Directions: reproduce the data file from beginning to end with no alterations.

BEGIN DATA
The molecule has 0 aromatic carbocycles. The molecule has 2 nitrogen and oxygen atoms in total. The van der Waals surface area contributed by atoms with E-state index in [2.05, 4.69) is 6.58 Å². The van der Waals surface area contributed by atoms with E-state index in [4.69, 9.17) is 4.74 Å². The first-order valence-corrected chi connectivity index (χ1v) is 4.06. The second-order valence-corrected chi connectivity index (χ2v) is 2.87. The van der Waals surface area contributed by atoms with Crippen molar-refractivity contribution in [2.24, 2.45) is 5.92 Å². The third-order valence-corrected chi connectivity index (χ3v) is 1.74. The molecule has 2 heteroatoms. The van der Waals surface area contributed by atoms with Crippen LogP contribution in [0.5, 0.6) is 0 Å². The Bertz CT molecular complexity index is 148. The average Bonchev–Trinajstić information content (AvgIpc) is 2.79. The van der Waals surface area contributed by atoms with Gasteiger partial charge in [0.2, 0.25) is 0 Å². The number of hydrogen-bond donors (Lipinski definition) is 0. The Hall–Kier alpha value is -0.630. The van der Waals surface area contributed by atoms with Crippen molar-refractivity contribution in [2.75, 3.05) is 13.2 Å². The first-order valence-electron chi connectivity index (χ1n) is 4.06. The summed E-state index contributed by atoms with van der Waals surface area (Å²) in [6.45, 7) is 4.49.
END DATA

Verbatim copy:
The molecule has 0 aromatic carbocycles. The molecule has 2 nitrogen and oxygen atoms in total. The van der Waals surface area contributed by atoms with E-state index in [2.05, 4.69) is 6.58 Å². The van der Waals surface area contributed by atoms with E-state index in [4.69, 9.17) is 4.74 Å². The first-order valence-corrected chi connectivity index (χ1v) is 4.06. The second-order valence-corrected chi connectivity index (χ2v) is 2.87. The van der Waals surface area contributed by atoms with Crippen molar-refractivity contribution in [2.24, 2.45) is 5.92 Å². The third-order valence-corrected chi connectivity index (χ3v) is 1.74. The molecule has 2 heteroatoms. The van der Waals surface area contributed by atoms with Crippen LogP contribution in [0.5, 0.6) is 0 Å². The Bertz CT molecular complexity index is 148. The average Bonchev–Trinajstić information content (AvgIpc) is 2.79. The van der Waals surface area contributed by atoms with Gasteiger partial charge in [0.2, 0.25) is 0 Å². The number of hydrogen-bond donors (Lipinski definition) is 0. The Hall–Kier alpha value is -0.630. The van der Waals surface area contributed by atoms with Crippen molar-refractivity contribution in [2.75, 3.05) is 13.2 Å². The first-order valence-electron chi connectivity index (χ1n) is 4.06. The summed E-state index contributed by atoms with van der Waals surface area (Å²) in [6.45, 7) is 4.49.